More than $100 million in potential needs were identified in a parks and recreation needs assessment conducted by The Woodlands Township beginning in February with a new park along Gosling Road and upgrades to two Alden Bridge park facilities topping the list of recommended projects.

The scope of the projects extends through 2036 or beyond, but immediate needs will likely focus on the three large park facilities, Chief Operating Officer Chris Nunes said at the township’s August budget workshop meetings.

Other planned improvements, such as the addition of a $1.5 million lazy river and improvements to the Texas TreeVentures outdoor climbing facility, could add to the township’s tourist appeal, officials said.

“The proposed lazy river, the addition of more pickleball, the expansion of TreeVentures, those are all targeted at bringing more visitors into the area in the next five years,” said Bruce Rieser, vice chair of The Woodlands board of directors.

As of press time, the items budgeted for fiscal year 2023 were subject to approval at a Sept. 12 meeting of the township board of directors. However, an initial phase of about $23.45 million in parks improvements was discussed at August board meetings that could be implemented from 2023-25 with $8.19 million in needs identified in 2023.

The projects can be funded largely through township reserves that are accumulated through excess sales tax revenue, officials said. Program revenues offset some of the costs of the amenities.

The projects tentatively slated to begin in 2023 include improvements at the Alden Bridge Sports Park, Bear Branch fields and Gosling Sports Fields, according to township officials.

In addition, work will be underway this fall on pickleball courts as the first phase of a total of $4.4 million in previously approved improvements at Falconwing Park.

Rieser said he believes the demand for the recreation programs is high.

“We’re bulging at the seams already with the amount of activity on the fields, and a lot of these improvements are necessary just to keep up,” Rieser said in a phone interview.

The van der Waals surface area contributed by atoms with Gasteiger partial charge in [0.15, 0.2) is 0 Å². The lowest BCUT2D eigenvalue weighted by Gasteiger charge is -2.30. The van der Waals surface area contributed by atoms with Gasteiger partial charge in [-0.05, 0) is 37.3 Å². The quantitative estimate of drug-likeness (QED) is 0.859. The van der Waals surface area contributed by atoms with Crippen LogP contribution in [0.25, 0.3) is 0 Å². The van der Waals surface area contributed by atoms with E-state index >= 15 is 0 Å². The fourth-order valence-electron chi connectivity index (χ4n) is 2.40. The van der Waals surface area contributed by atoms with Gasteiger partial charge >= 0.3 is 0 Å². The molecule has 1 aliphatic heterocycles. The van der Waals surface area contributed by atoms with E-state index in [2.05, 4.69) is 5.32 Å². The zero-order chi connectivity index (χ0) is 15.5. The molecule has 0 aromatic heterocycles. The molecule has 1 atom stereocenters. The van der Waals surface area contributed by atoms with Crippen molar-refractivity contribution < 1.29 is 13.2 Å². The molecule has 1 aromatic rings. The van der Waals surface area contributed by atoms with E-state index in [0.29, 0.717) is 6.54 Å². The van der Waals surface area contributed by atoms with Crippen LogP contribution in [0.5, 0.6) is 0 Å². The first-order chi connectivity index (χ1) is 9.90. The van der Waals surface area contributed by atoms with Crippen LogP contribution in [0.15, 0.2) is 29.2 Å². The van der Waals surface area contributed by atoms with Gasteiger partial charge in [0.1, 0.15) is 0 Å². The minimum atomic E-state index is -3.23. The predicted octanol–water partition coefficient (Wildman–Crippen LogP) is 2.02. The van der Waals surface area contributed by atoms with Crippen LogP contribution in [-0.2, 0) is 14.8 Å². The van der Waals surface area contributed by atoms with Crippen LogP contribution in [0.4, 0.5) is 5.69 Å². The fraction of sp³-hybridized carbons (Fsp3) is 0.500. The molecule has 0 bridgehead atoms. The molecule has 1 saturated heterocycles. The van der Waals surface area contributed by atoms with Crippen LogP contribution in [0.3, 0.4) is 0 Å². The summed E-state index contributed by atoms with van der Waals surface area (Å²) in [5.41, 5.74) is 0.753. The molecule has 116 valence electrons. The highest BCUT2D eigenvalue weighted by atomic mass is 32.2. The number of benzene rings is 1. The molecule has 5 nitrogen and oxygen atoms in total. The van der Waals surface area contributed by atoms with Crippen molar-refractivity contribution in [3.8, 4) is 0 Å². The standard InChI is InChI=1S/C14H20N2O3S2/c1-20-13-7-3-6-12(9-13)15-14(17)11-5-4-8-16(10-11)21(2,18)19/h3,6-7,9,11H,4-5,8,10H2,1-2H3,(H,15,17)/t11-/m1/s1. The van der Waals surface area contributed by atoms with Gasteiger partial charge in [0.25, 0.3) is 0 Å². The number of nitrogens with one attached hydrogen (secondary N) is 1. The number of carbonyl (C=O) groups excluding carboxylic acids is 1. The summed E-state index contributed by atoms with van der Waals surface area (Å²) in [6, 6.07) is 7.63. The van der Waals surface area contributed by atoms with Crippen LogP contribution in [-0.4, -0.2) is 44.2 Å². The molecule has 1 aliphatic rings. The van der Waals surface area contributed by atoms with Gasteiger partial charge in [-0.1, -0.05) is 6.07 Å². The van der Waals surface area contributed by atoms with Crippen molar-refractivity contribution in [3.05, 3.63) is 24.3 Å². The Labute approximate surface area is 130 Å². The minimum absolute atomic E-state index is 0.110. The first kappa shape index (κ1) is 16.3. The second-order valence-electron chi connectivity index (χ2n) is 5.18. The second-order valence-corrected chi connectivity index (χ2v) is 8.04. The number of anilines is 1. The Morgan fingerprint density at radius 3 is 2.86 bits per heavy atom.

Immediate needs

In addition to the proposed $8.19 million for upcoming parks improvements, $8.63 million in projects are proposed for 2024 and $6.63 million for 2025.

For long-term needs, consultants identified a potential need for $3.8 million for Alden Bridge Park, $34 million for Alden Bridge Sports Park, $36 million for a new South Gosling Road park, $40 million for other existing park improvements and $12.64 million for field improvements. Township officials said reserve funds can likely be used to offset costs of many projects.Previous parks and recreation needs assessments were conducted in 2003 and 2011, Nunes said.

“As a best practice, it is standard to do a needs assessment master plan on a routine basis,” Nunes said.

Hugo Colon, a project manager with consultant agency Asakura Robinson, conducted the 2022 analysis and presented the results at July and August township board meetings.

Expenses in the first year are aimed at beginning several of the townshipwide park projects, such as adding pickleball courts and restrooms to Alden Bridge.

More facilities are needed for pickleball, which has people lining up at tennis courts waiting for an opportunity to play, said Adda Cuthbert, founder of The Woodlands Pickleball Association.